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Parton sees topical album as ‘sign of the times’

October 17, 2005

By Michael Paoletta

NEW YORK (Billboard) – On the eve of her 60th birthday,
Dolly Parton has the verve, sass and energy of someone 35 years
her junior. She is crisscrossing the country on her Vintage
tour — a trek that surrounds the October 11 release of her new
album, the self-produced “Those Were the Days.”

And in her scarce downtime, she is penning the score to the
Broadway-bound musical “9 to 5,” which is based on the 1980 hit
film that starred Parton, Jane Fonda and Lily Tomlin.

For the aptly named Vintage tour, the legendary artist
performs a mix of Parton classics and songs from the new Sugar
Hill Records album, which is a collection of covers from the
1960s and 1970s. But these are not just any old songs.

For the most part, they are folk-pop nuggets of a political
bent. Originally created during a time of strife and unease,
era-defining songs like “Blowin’ in the Wind,” “Imagine” and
“Where Have All the Flowers Gone” take on contemporary
resonance in 2005.

The songs are in stark contrast to the
rally-round-the-troops sentiment that permeated Parton’s 2003
set, “For God and Country.” In this way, the songs on “Those
Were the Days” question rather than uphold.

“For me, these songs are not really political, but more a
sign of the times,” Parton says. “I see them as songs of hope,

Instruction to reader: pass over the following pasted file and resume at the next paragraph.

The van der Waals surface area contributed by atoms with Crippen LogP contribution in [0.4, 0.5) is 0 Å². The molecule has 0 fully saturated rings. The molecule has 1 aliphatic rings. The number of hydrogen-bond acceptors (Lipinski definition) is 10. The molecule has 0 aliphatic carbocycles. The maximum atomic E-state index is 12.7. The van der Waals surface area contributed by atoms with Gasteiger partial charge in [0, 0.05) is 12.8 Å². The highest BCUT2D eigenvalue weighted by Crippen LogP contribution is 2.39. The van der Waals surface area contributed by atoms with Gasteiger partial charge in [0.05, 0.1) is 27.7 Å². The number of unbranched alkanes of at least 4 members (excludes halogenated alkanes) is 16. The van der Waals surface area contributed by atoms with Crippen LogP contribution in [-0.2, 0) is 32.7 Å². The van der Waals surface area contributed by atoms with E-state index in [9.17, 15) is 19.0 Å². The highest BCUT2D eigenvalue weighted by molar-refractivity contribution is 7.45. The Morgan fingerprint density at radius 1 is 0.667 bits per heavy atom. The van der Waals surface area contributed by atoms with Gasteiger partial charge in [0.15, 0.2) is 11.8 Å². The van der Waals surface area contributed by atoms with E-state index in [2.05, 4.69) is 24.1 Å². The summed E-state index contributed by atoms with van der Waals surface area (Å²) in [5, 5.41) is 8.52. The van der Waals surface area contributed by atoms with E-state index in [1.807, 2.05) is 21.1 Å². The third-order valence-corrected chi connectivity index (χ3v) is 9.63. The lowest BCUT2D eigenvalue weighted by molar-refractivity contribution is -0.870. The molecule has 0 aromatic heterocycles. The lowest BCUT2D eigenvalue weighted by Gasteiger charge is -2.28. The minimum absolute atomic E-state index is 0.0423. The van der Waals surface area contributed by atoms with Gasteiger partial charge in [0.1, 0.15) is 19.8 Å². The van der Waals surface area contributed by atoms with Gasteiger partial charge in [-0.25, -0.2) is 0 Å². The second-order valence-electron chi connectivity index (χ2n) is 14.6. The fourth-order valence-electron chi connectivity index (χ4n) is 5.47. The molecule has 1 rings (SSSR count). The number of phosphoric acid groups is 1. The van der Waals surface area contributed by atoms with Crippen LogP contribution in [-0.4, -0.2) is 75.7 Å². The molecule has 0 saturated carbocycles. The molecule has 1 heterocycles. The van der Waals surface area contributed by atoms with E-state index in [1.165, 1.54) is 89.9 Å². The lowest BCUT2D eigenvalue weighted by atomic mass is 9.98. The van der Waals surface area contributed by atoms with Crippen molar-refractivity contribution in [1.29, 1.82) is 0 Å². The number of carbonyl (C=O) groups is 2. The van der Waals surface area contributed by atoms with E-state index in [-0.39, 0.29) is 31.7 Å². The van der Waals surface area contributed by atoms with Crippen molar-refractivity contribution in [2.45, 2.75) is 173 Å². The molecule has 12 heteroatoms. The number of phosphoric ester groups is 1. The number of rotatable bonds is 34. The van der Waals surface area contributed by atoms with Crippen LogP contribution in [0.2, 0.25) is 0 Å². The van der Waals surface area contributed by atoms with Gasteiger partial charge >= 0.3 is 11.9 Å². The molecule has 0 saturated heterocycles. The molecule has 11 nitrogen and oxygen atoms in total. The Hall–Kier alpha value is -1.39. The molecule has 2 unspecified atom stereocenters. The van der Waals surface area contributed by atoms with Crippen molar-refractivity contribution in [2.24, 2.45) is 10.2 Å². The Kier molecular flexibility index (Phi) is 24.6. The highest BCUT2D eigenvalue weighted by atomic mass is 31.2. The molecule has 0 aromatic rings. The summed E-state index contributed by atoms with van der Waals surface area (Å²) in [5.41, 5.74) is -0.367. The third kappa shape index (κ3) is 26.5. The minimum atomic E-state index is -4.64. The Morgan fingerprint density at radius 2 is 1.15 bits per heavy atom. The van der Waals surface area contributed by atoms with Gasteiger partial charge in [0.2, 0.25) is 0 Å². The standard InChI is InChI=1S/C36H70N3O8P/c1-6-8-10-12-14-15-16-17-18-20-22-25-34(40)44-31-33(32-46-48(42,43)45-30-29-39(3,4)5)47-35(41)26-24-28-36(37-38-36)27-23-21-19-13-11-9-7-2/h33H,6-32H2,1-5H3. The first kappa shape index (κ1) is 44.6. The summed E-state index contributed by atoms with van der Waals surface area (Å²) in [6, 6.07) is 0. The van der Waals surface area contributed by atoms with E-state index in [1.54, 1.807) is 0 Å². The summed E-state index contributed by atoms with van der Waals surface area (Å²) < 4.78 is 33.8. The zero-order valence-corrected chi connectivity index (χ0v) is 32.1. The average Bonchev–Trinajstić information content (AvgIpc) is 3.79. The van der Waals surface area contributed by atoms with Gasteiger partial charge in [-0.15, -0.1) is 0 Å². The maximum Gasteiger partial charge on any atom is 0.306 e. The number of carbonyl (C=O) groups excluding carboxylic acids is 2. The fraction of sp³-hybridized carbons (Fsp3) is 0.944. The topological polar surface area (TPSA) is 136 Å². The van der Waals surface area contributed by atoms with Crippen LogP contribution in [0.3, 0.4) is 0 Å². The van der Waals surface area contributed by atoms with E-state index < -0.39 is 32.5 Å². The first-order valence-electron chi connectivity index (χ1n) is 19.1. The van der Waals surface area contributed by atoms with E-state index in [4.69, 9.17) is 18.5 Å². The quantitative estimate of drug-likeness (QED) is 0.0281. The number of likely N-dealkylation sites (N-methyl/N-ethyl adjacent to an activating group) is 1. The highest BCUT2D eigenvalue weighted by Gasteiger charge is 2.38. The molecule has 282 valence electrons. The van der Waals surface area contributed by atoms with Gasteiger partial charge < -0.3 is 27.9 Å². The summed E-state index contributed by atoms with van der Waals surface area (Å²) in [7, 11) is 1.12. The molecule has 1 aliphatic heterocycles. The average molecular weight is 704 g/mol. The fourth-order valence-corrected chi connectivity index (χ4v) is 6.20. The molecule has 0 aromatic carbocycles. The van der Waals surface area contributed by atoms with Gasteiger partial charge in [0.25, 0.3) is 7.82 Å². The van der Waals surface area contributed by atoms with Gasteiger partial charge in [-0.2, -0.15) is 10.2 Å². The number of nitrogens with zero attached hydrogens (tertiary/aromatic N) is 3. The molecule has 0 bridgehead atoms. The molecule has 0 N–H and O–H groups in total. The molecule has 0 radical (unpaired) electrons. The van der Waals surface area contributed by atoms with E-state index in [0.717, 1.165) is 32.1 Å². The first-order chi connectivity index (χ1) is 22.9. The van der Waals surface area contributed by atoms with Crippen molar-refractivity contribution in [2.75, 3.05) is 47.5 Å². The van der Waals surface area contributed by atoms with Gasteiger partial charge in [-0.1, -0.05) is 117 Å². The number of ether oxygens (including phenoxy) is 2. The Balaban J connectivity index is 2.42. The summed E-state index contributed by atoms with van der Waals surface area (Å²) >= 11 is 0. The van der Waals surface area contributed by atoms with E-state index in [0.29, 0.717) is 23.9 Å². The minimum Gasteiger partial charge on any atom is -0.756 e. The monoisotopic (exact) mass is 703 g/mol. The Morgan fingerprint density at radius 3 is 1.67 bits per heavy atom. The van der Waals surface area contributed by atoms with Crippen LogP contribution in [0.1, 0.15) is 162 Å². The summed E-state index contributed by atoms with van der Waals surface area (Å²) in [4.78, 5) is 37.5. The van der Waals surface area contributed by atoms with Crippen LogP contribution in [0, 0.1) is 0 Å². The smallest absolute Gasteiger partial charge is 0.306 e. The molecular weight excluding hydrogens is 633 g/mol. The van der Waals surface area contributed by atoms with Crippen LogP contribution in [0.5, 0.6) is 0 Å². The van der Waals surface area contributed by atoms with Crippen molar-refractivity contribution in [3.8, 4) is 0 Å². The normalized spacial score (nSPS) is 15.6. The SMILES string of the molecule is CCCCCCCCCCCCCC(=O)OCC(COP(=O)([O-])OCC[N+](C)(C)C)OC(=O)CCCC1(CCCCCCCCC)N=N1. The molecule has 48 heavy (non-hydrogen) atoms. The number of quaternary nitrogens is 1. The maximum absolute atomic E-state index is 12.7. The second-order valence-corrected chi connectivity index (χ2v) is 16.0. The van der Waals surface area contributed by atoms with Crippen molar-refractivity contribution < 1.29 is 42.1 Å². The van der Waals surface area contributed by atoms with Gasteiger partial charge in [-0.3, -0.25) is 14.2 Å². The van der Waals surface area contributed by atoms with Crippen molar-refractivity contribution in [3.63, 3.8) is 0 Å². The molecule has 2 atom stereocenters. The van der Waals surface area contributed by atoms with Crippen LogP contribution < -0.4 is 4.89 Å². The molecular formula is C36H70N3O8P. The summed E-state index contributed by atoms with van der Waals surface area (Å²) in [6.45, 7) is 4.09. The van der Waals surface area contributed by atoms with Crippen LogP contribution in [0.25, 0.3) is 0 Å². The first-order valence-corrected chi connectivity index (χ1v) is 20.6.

songs with strong messages, songs that take on a new relevance
today.”

For Parton, these songs could have been written yesterday.
“With everything going on in the world today, these lyrics are
right on the money,” she says. With a sense of glee, she adds,
“And now, I’m the messenger of these songs.”

ALL-STAR LINEUP

But she is not alone on the collection. She is joined by
veteran artists who originally made some of the songs famous
(Roger McGuinn of the Byrds, Yusuf Islam — aka Cat Stevens —
Tommy James and others), as well as by contemporary voices,
among them Norah Jones, Alison Krauss, Keith Urban and Nickel
Creek.

James, who sings with Parton on “Crimson and Clover,” a
song that he and the Shondells took to the summit of the
Billboard Hot 100 in 1968, believes people will rally around
this release. “She’ll bring her whole audience — the young and
the old — to this recording,” he says.

Sugar Hill, which is part of the Welk Music Group family,
is sending John Lennon’s “Imagine” to country, bluegrass and
adult contemporary radio stations. The track has been available
at Apple Computer’s iTunes Music Store since late September. A
video is being lensed this month in New York.

Lennon’s widow, Yoko Ono, who does not appear on Parton’s
album, finds the timing incredibly right for this cover of
“Imagine.” Not only has the song remained relevant, but “the
scope of the lyrics (is) increasing,” Ono says. “This shows the
timelessness of John’s prophetic, visionary songwriting.”

In early October, Borders began selling a “Those Were the
Days” sampler for 49 cents that includes “If I Were a
Carpenter” in its entirety and snippets of three other album
tracks. The sampler comes with a $5 coupon toward the purchase
of the album.

Borders country/bluegrass music buyer C.J. Snow says the
chain will be promoting the album heavily this fall. It will be
prominently featured in in-store newsletters, on the Borders
Web site and in national print ads. “This is the biggest
bluegrass title of the year,” he adds.

Perhaps, but for Parton, it was simply a matter of
recording songs that she always held near and dear to her
heart. “These are songs that need to be heard again and again,”
she says. “For me, their messages and the timing were just
right.”

Reuters/Billboard




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